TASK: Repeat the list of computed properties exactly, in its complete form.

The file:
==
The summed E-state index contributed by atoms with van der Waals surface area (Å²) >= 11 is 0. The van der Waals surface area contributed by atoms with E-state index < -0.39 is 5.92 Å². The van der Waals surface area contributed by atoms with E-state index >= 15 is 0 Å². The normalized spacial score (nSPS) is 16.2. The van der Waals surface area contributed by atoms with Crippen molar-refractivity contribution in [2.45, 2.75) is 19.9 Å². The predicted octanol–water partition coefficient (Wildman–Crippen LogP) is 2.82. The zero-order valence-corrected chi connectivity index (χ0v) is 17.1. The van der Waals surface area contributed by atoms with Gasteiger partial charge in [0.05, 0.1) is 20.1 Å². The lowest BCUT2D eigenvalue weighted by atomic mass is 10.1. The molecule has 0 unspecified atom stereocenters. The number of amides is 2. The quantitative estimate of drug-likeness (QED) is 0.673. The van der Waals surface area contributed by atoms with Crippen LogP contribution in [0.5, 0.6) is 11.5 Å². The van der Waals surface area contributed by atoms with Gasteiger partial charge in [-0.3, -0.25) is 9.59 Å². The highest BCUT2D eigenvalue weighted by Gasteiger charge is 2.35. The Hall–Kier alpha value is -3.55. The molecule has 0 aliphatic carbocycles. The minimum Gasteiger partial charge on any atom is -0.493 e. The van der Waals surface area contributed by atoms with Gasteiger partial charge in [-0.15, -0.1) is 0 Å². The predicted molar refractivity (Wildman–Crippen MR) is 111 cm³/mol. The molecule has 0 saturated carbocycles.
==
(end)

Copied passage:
The summed E-state index contributed by atoms with van der Waals surface area (Å²) >= 11 is 0. The van der Waals surface area contributed by atoms with E-state index < -0.39 is 5.92 Å². The van der Waals surface area contributed by atoms with E-state index >= 15 is 0 Å². The normalized spacial score (nSPS) is 16.2. The van der Waals surface area contributed by atoms with Crippen molar-refractivity contribution in [2.45, 2.75) is 19.9 Å². The predicted octanol–water partition coefficient (Wildman–Crippen LogP) is 2.82. The zero-order valence-corrected chi connectivity index (χ0v) is 17.1. The van der Waals surface area contributed by atoms with Gasteiger partial charge in [0.05, 0.1) is 20.1 Å². The lowest BCUT2D eigenvalue weighted by atomic mass is 10.1. The molecule has 0 unspecified atom stereocenters. The number of amides is 2. The quantitative estimate of drug-likeness (QED) is 0.673. The van der Waals surface area contributed by atoms with Crippen LogP contribution in [0.5, 0.6) is 11.5 Å². The van der Waals surface area contributed by atoms with Gasteiger partial charge in [-0.3, -0.25) is 9.59 Å². The highest BCUT2D eigenvalue weighted by Gasteiger charge is 2.35. The Hall–Kier alpha value is -3.55. The molecule has 0 aliphatic carbocycles. The minimum Gasteiger partial charge on any atom is -0.493 e. The van der Waals surface area contributed by atoms with Gasteiger partial charge in [-0.15, -0.1) is 0 Å². The predicted molar refractivity (Wildman–Crippen MR) is 111 cm³/mol. The molecule has 0 saturated carbocycles.